Monday, December 29, 2008


It was a late night meeting, in a café in Khan Market, one of the happening places in Delhi. I was nervous as hell.

I had to dress the part, which meant I could not wear a traditional, nondescript salwar-kameez and merge into the environment. My dress had to make a statement, so also my make-up, to go with what I intended doing that night.

I decided, once I was ready, that I looked good in the lacy white top, black pants and red lipstick. My son walked in and said, “It would be better if you draped a stole around your shoulders while walking in Khan Market.” He smiled. He knows how to drive a point home without creating a crack on the surface. Since there was a slight chill in the air, I could carry a stole, and frantically began searching for one. Unable to do so at the spur of the moment, I settled for a colourful chunni, a long scarf worn with the salwar, the purpose being the same, to hide prominent parts of the female anatomy. “I will remove the scarf once I enter the restaurant,” I asserted, and my son nodded, “Of course.”

The café was milling with people, a lot of them youngsters. Amongst them, of assorted ages and professions, were about twenty-five of us. It was our writer’s group meet, but it was supposed to be an evening of ‘performance’ and not mere ‘recitation’. The audience was not restricted to writers alone; anyone could listen, watch and comment later.

We sat around our mochas, cappuccinos, chicken /cheese wraps or one-eyed burgers and individually read, recited or performed to a receptive but critical audience.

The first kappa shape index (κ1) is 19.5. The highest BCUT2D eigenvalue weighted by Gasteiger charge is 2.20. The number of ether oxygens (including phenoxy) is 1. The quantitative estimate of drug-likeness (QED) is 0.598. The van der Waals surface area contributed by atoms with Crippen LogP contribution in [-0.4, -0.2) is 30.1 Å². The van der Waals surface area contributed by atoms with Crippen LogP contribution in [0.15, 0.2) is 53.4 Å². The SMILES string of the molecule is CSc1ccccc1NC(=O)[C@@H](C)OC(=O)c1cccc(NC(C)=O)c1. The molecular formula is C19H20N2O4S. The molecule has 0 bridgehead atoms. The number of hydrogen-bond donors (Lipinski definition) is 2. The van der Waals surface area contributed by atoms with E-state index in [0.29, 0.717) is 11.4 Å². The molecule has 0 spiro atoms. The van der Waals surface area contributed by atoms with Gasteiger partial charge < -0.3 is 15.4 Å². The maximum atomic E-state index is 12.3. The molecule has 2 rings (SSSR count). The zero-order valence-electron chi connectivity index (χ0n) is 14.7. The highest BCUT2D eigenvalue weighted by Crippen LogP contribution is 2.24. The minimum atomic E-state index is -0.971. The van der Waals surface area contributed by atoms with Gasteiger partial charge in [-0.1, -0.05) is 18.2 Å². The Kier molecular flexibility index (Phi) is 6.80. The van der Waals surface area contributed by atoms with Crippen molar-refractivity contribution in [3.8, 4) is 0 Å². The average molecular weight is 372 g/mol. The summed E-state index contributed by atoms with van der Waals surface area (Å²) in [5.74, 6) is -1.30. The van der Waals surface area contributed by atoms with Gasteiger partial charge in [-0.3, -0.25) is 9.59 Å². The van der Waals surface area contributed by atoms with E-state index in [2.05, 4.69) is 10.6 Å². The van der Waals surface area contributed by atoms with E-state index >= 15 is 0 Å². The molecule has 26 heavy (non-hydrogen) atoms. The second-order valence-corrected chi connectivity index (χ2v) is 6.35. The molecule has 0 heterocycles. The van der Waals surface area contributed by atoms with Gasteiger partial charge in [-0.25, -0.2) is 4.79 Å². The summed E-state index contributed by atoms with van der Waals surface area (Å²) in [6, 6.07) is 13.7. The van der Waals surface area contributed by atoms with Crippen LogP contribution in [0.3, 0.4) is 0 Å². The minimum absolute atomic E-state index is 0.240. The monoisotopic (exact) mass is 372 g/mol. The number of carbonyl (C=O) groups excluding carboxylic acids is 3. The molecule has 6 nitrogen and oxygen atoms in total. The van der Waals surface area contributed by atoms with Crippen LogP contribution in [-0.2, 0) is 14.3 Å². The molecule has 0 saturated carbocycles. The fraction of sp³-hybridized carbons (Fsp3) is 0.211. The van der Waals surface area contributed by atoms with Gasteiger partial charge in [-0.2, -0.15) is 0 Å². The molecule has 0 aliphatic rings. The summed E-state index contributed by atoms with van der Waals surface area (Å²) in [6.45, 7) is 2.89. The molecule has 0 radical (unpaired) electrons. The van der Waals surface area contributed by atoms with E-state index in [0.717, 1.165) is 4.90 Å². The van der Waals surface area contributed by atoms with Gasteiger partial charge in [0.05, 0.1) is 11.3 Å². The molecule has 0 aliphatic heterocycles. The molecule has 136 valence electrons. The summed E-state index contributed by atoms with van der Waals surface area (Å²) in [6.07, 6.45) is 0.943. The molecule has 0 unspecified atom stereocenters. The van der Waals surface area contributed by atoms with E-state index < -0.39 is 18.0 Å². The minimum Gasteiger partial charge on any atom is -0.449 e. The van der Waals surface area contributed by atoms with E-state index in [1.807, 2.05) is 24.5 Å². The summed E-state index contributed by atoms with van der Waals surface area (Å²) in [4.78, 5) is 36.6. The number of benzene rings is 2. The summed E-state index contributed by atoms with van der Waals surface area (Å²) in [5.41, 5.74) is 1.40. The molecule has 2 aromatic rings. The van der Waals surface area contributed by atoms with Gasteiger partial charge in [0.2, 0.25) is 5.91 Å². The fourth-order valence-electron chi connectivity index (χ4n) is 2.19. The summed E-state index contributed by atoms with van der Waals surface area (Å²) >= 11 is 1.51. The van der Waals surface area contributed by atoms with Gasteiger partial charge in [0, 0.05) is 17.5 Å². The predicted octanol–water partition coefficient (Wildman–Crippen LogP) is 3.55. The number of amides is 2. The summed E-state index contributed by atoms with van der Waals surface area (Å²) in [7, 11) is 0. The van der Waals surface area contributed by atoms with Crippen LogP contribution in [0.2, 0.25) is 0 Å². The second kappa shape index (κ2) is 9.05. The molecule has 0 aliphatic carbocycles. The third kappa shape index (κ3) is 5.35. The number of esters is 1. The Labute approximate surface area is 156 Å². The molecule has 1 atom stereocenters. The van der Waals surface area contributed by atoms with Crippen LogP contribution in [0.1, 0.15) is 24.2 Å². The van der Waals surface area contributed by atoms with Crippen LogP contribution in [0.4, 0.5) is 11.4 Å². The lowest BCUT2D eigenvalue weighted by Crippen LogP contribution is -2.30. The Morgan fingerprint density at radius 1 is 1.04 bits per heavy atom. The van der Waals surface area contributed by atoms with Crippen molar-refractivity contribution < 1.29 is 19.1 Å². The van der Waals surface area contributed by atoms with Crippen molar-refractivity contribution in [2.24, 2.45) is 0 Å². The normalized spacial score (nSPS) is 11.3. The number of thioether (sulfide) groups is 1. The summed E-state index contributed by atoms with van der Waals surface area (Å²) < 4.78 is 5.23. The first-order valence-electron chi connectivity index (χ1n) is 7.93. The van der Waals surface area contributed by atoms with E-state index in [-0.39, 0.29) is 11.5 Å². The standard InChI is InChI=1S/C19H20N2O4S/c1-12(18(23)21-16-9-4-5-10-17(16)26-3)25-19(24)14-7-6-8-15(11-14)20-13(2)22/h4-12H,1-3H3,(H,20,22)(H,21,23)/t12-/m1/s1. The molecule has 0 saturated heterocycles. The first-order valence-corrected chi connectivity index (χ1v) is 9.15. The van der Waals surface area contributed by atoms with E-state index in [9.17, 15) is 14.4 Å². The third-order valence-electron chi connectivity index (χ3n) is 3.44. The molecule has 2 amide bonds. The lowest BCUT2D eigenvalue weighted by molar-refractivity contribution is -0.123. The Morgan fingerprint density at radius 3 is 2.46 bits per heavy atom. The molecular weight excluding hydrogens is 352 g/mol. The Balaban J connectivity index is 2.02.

When I stood up to perform, I was applauded for being enterprising enough, since many had got cold feet and read from wherever they were seated. Shivering and quaking on my high heels, I plunged into the performance with as much gusto as I could.

I finished with the last line of my poem, “I am not that kind of girl,” and was met with stunned silence and then applause all around. Happiness flooded over me, warming my body and face. My first attempt at performance poetry was a hit.

The amount of effort I had to put in not so much in the performance but into convincing myself that I could do it and I would not know ‘where I stood with myself’ unless I stood up to perform, is unbelievable.

After the fear and the nervousness, the adrenaline rush which came over me at that instant of appreciation is staying with me, encouraging me to do more gigs like this. I have taken another step in conquering the doubts and apprehensions that assail me, especially at my age.

Plunging into performance, I have released another fountain of my youthful spontaneity.

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